Isenberg & Hewitt, PC | A Business And Personal Injury Law Firm | Since 1989
Isenberg & Hewitt, PC | A Business And Personal Injury Law Firm | Since 1989
To talk with a lawyer call (770) 901-2666
Isenberg & Hewitt, PC | A Business And Personal Injury Law Firm | Since 1989
To talk with a lawyer call (770) 901-2666

Distinguished Georgia Trial Attorneys

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Fire dangers in apartment buildings

On Behalf of | Aug 21, 2019 | Premises Liability

The money you pay for your rental unit covers a variety of expenses. In addition to paying for a place to live, your rent may include hot water, a parking space, extra storage and maintenance. Renting an apartment in Georgia instead of owning your residence often means you are not responsible for groundskeeping, cleaning of common areas or improvements on the property.

What you may forget is that your rental agreement provides you with certain rights, among which is the right to live in a place where your landlord takes every reasonable precaution for your safety and wellbeing. However, living in an apartment building means dealing with many variables and unknowns. Despite your own caution, your safety often depends on the caution of your neighbors and the diligence of your landlord, especially where the risk of fire is concerned.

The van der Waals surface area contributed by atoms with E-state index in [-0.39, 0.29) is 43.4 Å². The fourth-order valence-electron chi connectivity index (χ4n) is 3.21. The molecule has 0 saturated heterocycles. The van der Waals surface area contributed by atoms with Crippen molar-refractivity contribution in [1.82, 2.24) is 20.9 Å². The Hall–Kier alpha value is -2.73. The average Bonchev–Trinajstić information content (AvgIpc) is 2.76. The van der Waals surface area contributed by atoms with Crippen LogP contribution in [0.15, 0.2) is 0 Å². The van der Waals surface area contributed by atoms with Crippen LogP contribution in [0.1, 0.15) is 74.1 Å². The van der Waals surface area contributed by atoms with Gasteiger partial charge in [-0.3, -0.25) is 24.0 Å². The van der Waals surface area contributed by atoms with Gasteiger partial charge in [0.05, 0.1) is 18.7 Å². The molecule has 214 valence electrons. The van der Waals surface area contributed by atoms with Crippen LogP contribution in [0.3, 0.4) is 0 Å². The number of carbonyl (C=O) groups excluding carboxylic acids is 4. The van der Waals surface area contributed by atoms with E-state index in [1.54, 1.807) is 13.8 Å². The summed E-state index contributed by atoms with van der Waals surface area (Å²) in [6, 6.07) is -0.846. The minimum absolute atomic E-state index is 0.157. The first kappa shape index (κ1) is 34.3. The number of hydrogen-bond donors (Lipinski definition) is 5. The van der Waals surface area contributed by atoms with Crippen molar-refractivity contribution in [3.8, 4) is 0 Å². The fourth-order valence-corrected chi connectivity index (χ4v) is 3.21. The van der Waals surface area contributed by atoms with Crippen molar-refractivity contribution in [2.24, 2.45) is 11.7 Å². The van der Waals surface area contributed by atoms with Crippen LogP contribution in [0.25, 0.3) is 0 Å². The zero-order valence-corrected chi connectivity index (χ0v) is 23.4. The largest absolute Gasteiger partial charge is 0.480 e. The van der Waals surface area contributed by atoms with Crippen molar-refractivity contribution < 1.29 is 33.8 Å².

Your landlord’s responsibility

Most apartment fires result from carelessness on the part of tenants. In fact, cooking accidents alone account for about half of all residential fires. If your neighbors smoke, use candles or are careless about any open flame, the chances of a fire in your building increase. However, even if you live near negligent neighbors, your landlord may play a significant role in your chances of escaping a fire without injury. Some basic safety precautions your landlord should make include the following:

  • Enforcing Georgia fire code regulations regarding grills and open flames
  • Installing and routinely inspecting smoke detectors
  • Providing fire extinguishers within easy reach of tenants
  • Ensuring gas and electrical appliances are up to code and working properly
  • Keeping exits and hallways clear of debris and clutter than may hinder your escape

You and those who share your unit may wish to practice your escape plan to ensure you are familiar with the fastest, safest way out of the building. If you discover anything you feel is a fire hazard or prevents your safe escape, you should report it to your landlord and follow up to see if he or she resolved the issue.

Early detection of fire and clear escape routes can save lives and reduce the chances that you or others in your building will suffer devastating or fatal injuries in a fire. However, if a fire in your apartment building results in disfiguring burns, damaging smoke inhalation and other injuries, you may have a challenge ahead in determining who is responsible. A skilled attorney will have the resources to help you maximize your claim for compensation.